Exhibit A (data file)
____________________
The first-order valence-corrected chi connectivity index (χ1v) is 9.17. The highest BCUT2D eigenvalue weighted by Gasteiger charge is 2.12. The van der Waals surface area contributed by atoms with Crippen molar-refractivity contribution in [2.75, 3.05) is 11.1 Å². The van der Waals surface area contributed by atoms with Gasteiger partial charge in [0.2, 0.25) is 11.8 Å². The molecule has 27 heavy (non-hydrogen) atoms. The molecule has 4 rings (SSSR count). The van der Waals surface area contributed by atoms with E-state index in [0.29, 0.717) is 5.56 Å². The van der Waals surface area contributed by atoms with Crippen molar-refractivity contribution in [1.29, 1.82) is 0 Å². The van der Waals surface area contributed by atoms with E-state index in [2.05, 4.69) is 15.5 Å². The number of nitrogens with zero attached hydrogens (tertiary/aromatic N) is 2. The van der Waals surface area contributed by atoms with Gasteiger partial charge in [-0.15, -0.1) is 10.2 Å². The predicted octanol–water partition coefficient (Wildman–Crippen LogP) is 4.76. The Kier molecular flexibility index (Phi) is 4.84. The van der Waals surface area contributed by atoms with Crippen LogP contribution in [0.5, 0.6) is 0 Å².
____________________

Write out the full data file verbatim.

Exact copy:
The first-order valence-corrected chi connectivity index (χ1v) is 9.17. The highest BCUT2D eigenvalue weighted by Gasteiger charge is 2.12. The van der Waals surface area contributed by atoms with Crippen molar-refractivity contribution in [2.75, 3.05) is 11.1 Å². The van der Waals surface area contributed by atoms with Gasteiger partial charge in [0.2, 0.25) is 11.8 Å². The molecule has 27 heavy (non-hydrogen) atoms. The molecule has 4 rings (SSSR count). The van der Waals surface area contributed by atoms with E-state index in [0.29, 0.717) is 5.56 Å². The van der Waals surface area contributed by atoms with Crippen molar-refractivity contribution in [1.29, 1.82) is 0 Å². The van der Waals surface area contributed by atoms with E-state index in [2.05, 4.69) is 15.5 Å². The number of nitrogens with zero attached hydrogens (tertiary/aromatic N) is 2. The van der Waals surface area contributed by atoms with Gasteiger partial charge in [-0.15, -0.1) is 10.2 Å². The predicted octanol–water partition coefficient (Wildman–Crippen LogP) is 4.76. The Kier molecular flexibility index (Phi) is 4.84. The van der Waals surface area contributed by atoms with Crippen LogP contribution in [0.5, 0.6) is 0 Å².